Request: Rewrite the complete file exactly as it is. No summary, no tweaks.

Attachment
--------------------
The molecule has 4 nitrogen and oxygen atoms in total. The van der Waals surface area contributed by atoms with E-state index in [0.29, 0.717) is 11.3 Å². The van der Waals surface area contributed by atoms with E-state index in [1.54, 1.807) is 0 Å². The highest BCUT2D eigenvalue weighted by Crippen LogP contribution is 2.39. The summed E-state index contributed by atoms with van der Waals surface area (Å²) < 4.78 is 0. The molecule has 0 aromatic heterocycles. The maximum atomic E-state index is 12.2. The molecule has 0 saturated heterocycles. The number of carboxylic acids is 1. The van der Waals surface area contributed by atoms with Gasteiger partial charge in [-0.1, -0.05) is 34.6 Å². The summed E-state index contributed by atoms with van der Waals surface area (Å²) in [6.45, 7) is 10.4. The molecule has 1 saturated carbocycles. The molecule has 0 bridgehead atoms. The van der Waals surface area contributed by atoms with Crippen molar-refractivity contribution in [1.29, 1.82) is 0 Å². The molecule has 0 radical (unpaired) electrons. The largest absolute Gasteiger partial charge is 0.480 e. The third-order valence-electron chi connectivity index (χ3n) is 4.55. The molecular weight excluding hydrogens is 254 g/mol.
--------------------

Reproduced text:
The molecule has 4 nitrogen and oxygen atoms in total. The van der Waals surface area contributed by atoms with E-state index in [0.29, 0.717) is 11.3 Å². The van der Waals surface area contributed by atoms with E-state index in [1.54, 1.807) is 0 Å². The highest BCUT2D eigenvalue weighted by Crippen LogP contribution is 2.39. The summed E-state index contributed by atoms with van der Waals surface area (Å²) < 4.78 is 0. The molecule has 0 aromatic heterocycles. The maximum atomic E-state index is 12.2. The molecule has 0 saturated heterocycles. The number of carboxylic acids is 1. The van der Waals surface area contributed by atoms with Gasteiger partial charge in [-0.1, -0.05) is 34.6 Å². The summed E-state index contributed by atoms with van der Waals surface area (Å²) in [6.45, 7) is 10.4. The molecule has 1 saturated carbocycles. The molecule has 0 bridgehead atoms. The van der Waals surface area contributed by atoms with Crippen molar-refractivity contribution in [1.29, 1.82) is 0 Å². The molecule has 0 radical (unpaired) electrons. The largest absolute Gasteiger partial charge is 0.480 e. The third-order valence-electron chi connectivity index (χ3n) is 4.55. The molecular weight excluding hydrogens is 254 g/mol.